The good news for Google is that its partners don’t really have much choice. They can’t get access to iOS. And Microsoft is as deeply in bed with Nokia as Google is about to be with Motorola.
However, their anger is going to manifest itself in the form of Android forking. Handset makers are going to go from being partners with Google to rivals. Even if they fail, it’s another level of fragmentation and competition for Android.
It’s not just handset makers that are revolting. One of Google’s key carrier partners just announced that it’s going to do its best to undermine Android. Verizon CFO Fran Shammo says the company plans on putting its weight behind Windows Phones:
“We helped create the Android platform from the beginning and it is an incredible platform today, and we are looking to do the same thing with a third ecosystem.”
It’s not just Verizon that’s going to push Windows Phones. AT&T is reportedly spending $150 million to market Windows Phones.
We’re sceptical carriers can actually create consumer demand, but the fact that they’re openly subverting Android is yet another bad sign for Google.
Most of what we’ve just talked about is circumstantial. Here are a few data points that have to have the people working on Android worried.
The latest release of Android’s operating system has been all but ignored by consumers and by carriers.According to data on Google’s Android developer site only 2.9% of Android devices are running on “Ice Cream Sandwich,” or Android 4.0. The vast majority of Android devices, 63.2%, are on Android 2.3, or Gingerbread. The next most popular flavour is Froyo, or Android 2.2, at 23.1%.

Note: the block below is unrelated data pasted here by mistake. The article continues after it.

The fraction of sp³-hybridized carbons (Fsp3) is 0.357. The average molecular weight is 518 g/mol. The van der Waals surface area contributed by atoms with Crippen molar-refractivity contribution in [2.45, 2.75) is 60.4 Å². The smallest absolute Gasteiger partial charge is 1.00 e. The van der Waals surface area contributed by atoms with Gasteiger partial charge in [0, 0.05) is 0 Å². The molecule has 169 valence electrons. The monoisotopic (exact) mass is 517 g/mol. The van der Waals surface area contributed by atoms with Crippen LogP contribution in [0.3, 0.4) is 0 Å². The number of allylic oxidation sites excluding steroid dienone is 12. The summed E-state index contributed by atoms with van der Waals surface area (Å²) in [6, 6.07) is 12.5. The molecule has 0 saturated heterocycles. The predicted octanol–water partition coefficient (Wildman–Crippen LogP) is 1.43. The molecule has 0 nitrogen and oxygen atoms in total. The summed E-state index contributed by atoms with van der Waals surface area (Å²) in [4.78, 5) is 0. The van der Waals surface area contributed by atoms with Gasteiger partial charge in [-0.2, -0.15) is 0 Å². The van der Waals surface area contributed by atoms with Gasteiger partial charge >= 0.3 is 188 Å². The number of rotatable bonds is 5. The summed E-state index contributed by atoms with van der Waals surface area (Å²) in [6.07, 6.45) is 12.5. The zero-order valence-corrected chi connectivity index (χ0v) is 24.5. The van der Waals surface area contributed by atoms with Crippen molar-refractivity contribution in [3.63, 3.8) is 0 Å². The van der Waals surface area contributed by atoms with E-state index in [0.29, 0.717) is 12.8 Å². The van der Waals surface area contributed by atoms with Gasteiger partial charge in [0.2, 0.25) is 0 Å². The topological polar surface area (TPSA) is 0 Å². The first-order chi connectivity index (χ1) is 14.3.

That means that 86.3% of Android users are using an outdated version of the software. They are significantly behind the times!
Either they just aren’t buying the newest Android devices, or they can’t get the newest software update. Either way, it’s a disaster for Google, which puts a lot of effort into creating the best possible operating system with each new update.
It also creates a perception problem. iPhone owners can boast about all the latest, greatest stuff Apple has in its OS. Android users are stuck with an OS that’s a year behind.
Here’s one more data point that shows Android is in trouble: This week Verizon revealed it sold 3.2 million iPhones in the first quarter. Its overall smartphone sales were 6.2 million, which means it sold more iPhones than all other smartphone types combined.
AT&T reports later, but there’s no reason to believe it won’t have a similar ratio. And Sprint doesn’t reveal its ratio, but it would be strange if it was the only carrier that didn’t follow a similar pattern.
This year, thanks to an expansion of carriers, the story is reversed. Now Android’s market share appears to be dead in the water, and Apple is back on the rise.
Couple that with the aforementioned problems — waning developer interest, pissed off handset partners, a super fragmented operating system, and carriers preparing to support Windows — and suddenly you can see that Android, which looked like it was ready to take over the world, is suddenly on uneven footing.